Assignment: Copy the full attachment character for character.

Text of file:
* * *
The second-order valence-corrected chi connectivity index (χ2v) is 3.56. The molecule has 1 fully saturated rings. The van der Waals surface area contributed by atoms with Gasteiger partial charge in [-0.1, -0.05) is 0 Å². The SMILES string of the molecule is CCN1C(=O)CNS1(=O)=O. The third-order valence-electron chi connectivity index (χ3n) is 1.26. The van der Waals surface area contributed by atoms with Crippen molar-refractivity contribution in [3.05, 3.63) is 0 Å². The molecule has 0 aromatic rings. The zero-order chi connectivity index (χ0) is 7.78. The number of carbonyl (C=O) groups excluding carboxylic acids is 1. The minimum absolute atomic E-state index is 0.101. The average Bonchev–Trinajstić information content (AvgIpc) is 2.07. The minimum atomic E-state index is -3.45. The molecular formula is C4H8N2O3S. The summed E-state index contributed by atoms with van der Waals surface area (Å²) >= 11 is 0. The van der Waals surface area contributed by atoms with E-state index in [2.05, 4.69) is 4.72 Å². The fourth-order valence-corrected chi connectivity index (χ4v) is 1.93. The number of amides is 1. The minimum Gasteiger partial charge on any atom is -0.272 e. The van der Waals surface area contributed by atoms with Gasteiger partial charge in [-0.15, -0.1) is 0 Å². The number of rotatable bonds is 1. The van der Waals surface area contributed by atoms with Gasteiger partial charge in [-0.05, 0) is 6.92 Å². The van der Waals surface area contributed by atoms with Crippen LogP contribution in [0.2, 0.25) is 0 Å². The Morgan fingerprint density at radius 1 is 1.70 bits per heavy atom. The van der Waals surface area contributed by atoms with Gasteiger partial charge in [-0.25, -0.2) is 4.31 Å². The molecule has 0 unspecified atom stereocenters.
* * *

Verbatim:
The second-order valence-corrected chi connectivity index (χ2v) is 3.56. The molecule has 1 fully saturated rings. The van der Waals surface area contributed by atoms with Gasteiger partial charge in [-0.1, -0.05) is 0 Å². The SMILES string of the molecule is CCN1C(=O)CNS1(=O)=O. The third-order valence-electron chi connectivity index (χ3n) is 1.26. The van der Waals surface area contributed by atoms with Crippen molar-refractivity contribution in [3.05, 3.63) is 0 Å². The molecule has 0 aromatic rings. The zero-order chi connectivity index (χ0) is 7.78. The number of carbonyl (C=O) groups excluding carboxylic acids is 1. The minimum absolute atomic E-state index is 0.101. The average Bonchev–Trinajstić information content (AvgIpc) is 2.07. The minimum atomic E-state index is -3.45. The molecular formula is C4H8N2O3S. The summed E-state index contributed by atoms with van der Waals surface area (Å²) >= 11 is 0. The van der Waals surface area contributed by atoms with E-state index in [2.05, 4.69) is 4.72 Å². The fourth-order valence-corrected chi connectivity index (χ4v) is 1.93. The number of amides is 1. The minimum Gasteiger partial charge on any atom is -0.272 e. The van der Waals surface area contributed by atoms with Gasteiger partial charge in [-0.15, -0.1) is 0 Å². The number of rotatable bonds is 1. The van der Waals surface area contributed by atoms with Gasteiger partial charge in [-0.05, 0) is 6.92 Å². The van der Waals surface area contributed by atoms with Crippen LogP contribution in [0.2, 0.25) is 0 Å². The Morgan fingerprint density at radius 1 is 1.70 bits per heavy atom. The van der Waals surface area contributed by atoms with Gasteiger partial charge in [-0.25, -0.2) is 4.31 Å². The molecule has 0 unspecified atom stereocenters.